How Is Predictive Analytics Used in Child Welfare?
Data science is just about everywhere these days: the online marketplace, video streaming services, hospitals, insurance companies, and even baseball teams. But does it impact what social workers do? Increasingly, yes. While relatively new to social work practice, data is used in predictive analytics, an emerging tool for child welfare.
What is predictive analytics? Also known as predictive risk modeling, predictive analytics is a strategic tool that social workers employ to determine whether or not referrals require investigation. Social workers field calls about neglect and abuse from concerned parties on child protection hotlines and other reporting avenues. Typically, a social worker will cross-reference these tips with existing information databases before deciding whether to move forward with an investigation. Predictive analytics helps those in social worker jobs make quicker and more accurate investigation decisions based on data, resulting in better child welfare outcomes.1
According to the U.S. Department of Health and Human Services (HHS), predictive analytics “use data, statistics, and algorithms to answer the question ‘Given past behavior, what is likely to happen in the future?’”2 According to a report by the department, child welfare organizations typically use predictive analytics to address these four main areas of concern:3
- Assessing increased risk after and during preventive services
- Predicting the likelihood of repeated events
- Examining cross-system interactions
- Scrutinizing agency operations to better understand an organization’s own activities, like employee turnover and casework trends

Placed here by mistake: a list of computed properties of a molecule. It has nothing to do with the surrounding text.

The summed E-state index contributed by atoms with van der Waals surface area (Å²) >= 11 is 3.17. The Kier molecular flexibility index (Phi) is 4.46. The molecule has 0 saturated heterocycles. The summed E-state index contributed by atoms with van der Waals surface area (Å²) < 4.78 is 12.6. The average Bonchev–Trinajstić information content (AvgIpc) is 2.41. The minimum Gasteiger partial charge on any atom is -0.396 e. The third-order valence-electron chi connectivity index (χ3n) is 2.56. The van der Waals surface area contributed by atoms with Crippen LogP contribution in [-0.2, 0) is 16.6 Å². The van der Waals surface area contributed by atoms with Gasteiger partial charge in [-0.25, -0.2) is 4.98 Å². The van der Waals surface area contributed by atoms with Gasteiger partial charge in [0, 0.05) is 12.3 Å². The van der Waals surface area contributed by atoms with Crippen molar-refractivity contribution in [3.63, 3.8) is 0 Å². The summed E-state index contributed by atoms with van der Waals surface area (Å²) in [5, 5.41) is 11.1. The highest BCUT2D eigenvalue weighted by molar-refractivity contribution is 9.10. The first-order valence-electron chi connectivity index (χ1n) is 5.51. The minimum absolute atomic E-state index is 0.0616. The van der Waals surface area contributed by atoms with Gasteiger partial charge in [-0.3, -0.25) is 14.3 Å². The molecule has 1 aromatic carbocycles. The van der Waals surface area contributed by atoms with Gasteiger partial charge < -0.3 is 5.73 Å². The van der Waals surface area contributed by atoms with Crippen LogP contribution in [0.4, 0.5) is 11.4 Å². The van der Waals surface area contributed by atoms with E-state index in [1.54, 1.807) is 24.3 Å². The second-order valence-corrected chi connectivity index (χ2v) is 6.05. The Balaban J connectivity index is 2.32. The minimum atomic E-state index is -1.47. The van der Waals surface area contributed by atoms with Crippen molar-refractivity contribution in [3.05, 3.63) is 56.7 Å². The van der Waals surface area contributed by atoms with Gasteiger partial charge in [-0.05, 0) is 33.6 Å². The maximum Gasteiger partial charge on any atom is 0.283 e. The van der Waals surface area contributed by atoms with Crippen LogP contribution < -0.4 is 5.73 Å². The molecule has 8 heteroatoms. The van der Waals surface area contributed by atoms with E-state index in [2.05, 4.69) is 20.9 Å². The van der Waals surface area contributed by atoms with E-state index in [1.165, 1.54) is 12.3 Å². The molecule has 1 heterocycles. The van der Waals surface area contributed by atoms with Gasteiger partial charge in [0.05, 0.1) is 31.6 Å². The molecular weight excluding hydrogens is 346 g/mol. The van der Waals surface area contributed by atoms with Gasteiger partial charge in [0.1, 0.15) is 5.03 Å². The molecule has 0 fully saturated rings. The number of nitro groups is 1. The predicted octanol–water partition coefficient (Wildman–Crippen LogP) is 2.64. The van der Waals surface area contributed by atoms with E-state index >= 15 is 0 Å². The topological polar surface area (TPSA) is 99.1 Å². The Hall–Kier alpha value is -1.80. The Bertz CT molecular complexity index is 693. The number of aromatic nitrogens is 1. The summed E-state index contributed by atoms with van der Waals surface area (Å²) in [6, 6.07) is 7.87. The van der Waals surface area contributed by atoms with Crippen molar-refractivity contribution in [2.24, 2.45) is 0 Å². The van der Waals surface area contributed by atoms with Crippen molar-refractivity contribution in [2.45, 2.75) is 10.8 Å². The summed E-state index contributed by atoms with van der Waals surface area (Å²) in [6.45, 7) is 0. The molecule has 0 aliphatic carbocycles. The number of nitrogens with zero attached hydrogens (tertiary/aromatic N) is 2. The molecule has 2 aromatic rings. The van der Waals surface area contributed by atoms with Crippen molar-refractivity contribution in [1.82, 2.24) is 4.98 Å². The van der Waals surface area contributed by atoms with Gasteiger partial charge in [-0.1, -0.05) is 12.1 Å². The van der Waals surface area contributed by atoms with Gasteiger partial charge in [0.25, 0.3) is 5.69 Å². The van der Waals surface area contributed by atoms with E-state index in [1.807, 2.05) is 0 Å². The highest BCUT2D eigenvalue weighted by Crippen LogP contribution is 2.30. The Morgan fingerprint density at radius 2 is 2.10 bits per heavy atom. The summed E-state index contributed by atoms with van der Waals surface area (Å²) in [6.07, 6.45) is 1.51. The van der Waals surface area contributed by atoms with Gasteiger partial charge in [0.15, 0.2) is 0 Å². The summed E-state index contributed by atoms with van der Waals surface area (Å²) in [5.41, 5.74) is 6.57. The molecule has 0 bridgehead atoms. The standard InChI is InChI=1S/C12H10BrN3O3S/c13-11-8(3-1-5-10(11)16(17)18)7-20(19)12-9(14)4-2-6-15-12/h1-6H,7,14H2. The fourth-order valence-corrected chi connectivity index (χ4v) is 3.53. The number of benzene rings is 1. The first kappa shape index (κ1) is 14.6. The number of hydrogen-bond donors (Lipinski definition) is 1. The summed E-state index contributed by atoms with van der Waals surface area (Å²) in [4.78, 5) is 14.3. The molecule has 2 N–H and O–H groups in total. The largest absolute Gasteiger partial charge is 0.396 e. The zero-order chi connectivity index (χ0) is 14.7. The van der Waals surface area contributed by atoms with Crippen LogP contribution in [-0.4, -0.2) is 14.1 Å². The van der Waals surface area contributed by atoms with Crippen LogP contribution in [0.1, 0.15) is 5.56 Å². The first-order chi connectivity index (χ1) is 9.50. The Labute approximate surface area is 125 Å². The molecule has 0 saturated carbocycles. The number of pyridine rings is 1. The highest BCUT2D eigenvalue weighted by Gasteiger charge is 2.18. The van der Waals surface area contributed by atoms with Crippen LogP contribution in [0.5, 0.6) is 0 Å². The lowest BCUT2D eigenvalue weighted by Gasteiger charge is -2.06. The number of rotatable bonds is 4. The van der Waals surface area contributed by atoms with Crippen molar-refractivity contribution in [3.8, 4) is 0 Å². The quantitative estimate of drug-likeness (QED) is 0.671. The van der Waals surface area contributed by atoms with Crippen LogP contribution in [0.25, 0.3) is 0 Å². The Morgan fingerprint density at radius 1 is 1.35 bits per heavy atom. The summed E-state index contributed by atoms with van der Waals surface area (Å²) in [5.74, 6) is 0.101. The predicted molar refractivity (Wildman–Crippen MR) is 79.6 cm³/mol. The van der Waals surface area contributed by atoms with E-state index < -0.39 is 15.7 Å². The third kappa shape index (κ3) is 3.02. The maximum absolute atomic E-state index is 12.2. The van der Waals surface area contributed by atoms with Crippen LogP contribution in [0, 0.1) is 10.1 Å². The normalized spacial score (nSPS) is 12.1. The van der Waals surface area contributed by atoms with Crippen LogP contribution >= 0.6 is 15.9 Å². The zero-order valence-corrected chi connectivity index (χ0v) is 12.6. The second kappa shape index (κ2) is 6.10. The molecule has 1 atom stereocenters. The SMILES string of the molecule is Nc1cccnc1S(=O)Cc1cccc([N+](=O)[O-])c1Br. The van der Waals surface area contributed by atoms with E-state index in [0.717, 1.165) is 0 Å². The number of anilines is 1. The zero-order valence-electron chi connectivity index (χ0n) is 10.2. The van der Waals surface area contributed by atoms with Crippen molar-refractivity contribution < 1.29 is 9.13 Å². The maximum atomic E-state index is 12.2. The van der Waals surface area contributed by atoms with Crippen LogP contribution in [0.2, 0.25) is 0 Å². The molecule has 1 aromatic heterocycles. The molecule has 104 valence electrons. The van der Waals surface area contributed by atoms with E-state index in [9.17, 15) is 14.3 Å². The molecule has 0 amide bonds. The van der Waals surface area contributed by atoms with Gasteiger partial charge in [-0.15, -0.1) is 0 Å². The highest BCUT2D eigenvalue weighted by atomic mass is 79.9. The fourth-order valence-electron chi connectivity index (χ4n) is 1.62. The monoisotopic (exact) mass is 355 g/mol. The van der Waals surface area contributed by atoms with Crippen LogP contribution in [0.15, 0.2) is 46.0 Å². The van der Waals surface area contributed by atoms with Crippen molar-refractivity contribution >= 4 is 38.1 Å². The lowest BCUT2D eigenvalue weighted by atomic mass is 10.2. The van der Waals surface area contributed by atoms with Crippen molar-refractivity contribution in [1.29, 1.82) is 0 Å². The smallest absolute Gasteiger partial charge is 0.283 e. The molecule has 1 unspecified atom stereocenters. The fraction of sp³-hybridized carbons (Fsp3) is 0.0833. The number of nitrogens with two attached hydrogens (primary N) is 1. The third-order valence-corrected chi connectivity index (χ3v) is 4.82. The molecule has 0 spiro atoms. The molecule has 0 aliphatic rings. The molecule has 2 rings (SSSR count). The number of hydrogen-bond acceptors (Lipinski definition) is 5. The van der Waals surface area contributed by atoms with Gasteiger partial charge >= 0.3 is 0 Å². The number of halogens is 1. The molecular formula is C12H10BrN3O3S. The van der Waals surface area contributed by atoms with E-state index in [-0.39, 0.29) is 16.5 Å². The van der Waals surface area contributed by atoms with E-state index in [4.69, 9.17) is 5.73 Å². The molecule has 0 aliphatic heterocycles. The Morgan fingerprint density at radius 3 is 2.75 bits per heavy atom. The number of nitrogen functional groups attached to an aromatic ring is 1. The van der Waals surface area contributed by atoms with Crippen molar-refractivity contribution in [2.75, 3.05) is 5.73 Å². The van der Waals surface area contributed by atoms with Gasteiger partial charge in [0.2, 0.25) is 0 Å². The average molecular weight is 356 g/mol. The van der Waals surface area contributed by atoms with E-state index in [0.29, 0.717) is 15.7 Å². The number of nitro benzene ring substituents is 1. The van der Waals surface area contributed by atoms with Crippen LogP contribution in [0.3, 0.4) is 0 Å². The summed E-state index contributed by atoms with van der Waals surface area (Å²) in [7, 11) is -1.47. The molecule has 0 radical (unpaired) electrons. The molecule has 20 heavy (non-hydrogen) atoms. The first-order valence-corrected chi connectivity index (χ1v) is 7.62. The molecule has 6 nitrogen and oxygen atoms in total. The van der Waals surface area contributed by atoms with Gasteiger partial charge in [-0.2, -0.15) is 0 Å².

As data collection and interpretation improves, predictive analytics will become increasingly valuable for child welfare agencies. They will help caseworkers uncover insights from large quantities of data and more quickly determine risk across varied circumstances. Regardless, HHS cautions predictive analytics “are intended to supplement good casework practice” and are “an additional tool to add incrementally to the child welfare toolkit.”3
As predictive analytics is so powerful, it must be harnessed ethically and carefully. Social workers should use it to support and enhance their own work, not replace. Agency administrators should create and maintain ethical frameworks to govern the use and application of predictive analytics to support child welfare decisions.4
Like all tools, predictive analytics has some limitations. Critics worry data derived from predictive analytics could become subject to bias. If unchecked, it “could be used disproportionally in a manner that could heighten racial bias and stigmatize, marginalize, and put undue attention on certain parents, particularly those of color, that might lead to the unjust wrenching of children from their families.”1 Social workers may also be susceptible to confirmation bias, letting data derived from predictive analytics dictate child welfare decisions without additional verification from casework.5
To counter these risks, HHS recommends significant caseworker training on predictive analytics. This training enables social workers to interpret risk scores effectively, avoid bias, and better understand predictive modeling practices. To further streamline the implementation of predictive analytics, HHS also suggests inter-agency collaboration through sharing of legal templates, common data definitions, and other resources.3
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